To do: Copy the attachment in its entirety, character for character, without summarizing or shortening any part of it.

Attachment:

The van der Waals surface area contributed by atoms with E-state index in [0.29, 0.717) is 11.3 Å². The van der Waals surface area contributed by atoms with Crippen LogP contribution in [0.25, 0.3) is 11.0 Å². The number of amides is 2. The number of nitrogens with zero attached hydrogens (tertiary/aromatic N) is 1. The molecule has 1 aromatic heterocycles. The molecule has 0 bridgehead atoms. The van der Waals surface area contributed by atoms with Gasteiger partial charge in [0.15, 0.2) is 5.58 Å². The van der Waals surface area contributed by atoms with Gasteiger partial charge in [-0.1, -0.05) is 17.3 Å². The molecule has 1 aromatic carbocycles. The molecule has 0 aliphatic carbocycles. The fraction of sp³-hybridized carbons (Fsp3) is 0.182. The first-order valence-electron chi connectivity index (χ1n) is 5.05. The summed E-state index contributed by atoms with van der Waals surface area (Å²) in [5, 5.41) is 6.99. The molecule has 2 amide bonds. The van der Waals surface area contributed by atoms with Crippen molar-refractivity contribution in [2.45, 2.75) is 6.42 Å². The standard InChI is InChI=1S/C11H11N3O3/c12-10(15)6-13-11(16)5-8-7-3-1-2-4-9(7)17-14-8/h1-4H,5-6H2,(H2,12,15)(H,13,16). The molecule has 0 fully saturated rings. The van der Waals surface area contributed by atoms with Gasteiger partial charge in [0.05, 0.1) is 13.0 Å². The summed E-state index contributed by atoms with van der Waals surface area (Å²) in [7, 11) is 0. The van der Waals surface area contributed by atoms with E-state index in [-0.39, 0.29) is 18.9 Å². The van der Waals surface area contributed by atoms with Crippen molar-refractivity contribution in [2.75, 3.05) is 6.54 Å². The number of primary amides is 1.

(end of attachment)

The van der Waals surface area contributed by atoms with E-state index in [0.29, 0.717) is 11.3 Å². The van der Waals surface area contributed by atoms with Crippen LogP contribution in [0.25, 0.3) is 11.0 Å². The number of amides is 2. The number of nitrogens with zero attached hydrogens (tertiary/aromatic N) is 1. The molecule has 1 aromatic heterocycles. The molecule has 0 bridgehead atoms. The van der Waals surface area contributed by atoms with Gasteiger partial charge in [0.15, 0.2) is 5.58 Å². The van der Waals surface area contributed by atoms with Gasteiger partial charge in [-0.1, -0.05) is 17.3 Å². The molecule has 1 aromatic carbocycles. The molecule has 0 aliphatic carbocycles. The fraction of sp³-hybridized carbons (Fsp3) is 0.182. The first-order valence-electron chi connectivity index (χ1n) is 5.05. The summed E-state index contributed by atoms with van der Waals surface area (Å²) in [5, 5.41) is 6.99. The molecule has 2 amide bonds. The van der Waals surface area contributed by atoms with Crippen molar-refractivity contribution in [2.45, 2.75) is 6.42 Å². The standard InChI is InChI=1S/C11H11N3O3/c12-10(15)6-13-11(16)5-8-7-3-1-2-4-9(7)17-14-8/h1-4H,5-6H2,(H2,12,15)(H,13,16). The molecule has 0 fully saturated rings. The van der Waals surface area contributed by atoms with Gasteiger partial charge in [0.05, 0.1) is 13.0 Å². The summed E-state index contributed by atoms with van der Waals surface area (Å²) in [7, 11) is 0. The van der Waals surface area contributed by atoms with E-state index in [-0.39, 0.29) is 18.9 Å². The van der Waals surface area contributed by atoms with Crippen molar-refractivity contribution in [2.75, 3.05) is 6.54 Å². The number of primary amides is 1.